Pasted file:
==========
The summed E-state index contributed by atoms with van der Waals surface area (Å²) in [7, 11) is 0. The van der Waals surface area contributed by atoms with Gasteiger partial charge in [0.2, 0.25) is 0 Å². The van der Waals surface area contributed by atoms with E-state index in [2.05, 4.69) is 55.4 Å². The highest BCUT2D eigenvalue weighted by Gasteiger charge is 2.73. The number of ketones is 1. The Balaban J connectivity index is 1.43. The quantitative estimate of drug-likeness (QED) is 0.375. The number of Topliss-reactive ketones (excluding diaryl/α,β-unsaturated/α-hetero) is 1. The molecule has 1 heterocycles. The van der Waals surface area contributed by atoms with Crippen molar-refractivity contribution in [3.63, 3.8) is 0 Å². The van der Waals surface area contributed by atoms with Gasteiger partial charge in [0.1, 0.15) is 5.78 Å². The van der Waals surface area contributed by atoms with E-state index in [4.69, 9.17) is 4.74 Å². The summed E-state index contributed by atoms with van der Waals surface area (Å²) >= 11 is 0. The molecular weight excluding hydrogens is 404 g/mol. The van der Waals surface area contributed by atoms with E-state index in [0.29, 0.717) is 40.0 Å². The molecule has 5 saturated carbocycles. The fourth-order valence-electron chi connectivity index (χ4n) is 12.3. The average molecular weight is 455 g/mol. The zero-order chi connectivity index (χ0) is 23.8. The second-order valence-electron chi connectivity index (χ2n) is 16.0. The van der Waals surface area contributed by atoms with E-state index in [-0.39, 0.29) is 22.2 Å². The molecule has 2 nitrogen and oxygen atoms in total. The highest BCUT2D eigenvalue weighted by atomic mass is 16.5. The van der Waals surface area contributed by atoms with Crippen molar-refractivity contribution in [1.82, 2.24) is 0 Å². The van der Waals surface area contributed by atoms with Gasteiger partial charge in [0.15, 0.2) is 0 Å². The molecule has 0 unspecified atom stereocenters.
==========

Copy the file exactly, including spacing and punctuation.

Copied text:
The summed E-state index contributed by atoms with van der Waals surface area (Å²) in [7, 11) is 0. The van der Waals surface area contributed by atoms with Gasteiger partial charge in [0.2, 0.25) is 0 Å². The van der Waals surface area contributed by atoms with E-state index in [2.05, 4.69) is 55.4 Å². The highest BCUT2D eigenvalue weighted by Gasteiger charge is 2.73. The number of ketones is 1. The Balaban J connectivity index is 1.43. The quantitative estimate of drug-likeness (QED) is 0.375. The number of Topliss-reactive ketones (excluding diaryl/α,β-unsaturated/α-hetero) is 1. The molecule has 1 heterocycles. The van der Waals surface area contributed by atoms with Crippen molar-refractivity contribution in [3.63, 3.8) is 0 Å². The van der Waals surface area contributed by atoms with Gasteiger partial charge in [0.1, 0.15) is 5.78 Å². The van der Waals surface area contributed by atoms with E-state index in [4.69, 9.17) is 4.74 Å². The summed E-state index contributed by atoms with van der Waals surface area (Å²) >= 11 is 0. The molecular weight excluding hydrogens is 404 g/mol. The van der Waals surface area contributed by atoms with E-state index in [0.29, 0.717) is 40.0 Å². The molecule has 5 saturated carbocycles. The fourth-order valence-electron chi connectivity index (χ4n) is 12.3. The average molecular weight is 455 g/mol. The zero-order chi connectivity index (χ0) is 23.8. The second-order valence-electron chi connectivity index (χ2n) is 16.0. The van der Waals surface area contributed by atoms with E-state index in [-0.39, 0.29) is 22.2 Å². The molecule has 2 nitrogen and oxygen atoms in total. The highest BCUT2D eigenvalue weighted by atomic mass is 16.5. The van der Waals surface area contributed by atoms with Crippen molar-refractivity contribution in [1.82, 2.24) is 0 Å². The van der Waals surface area contributed by atoms with Gasteiger partial charge in [0.15, 0.2) is 0 Å². The molecule has 0 unspecified atom stereocenters.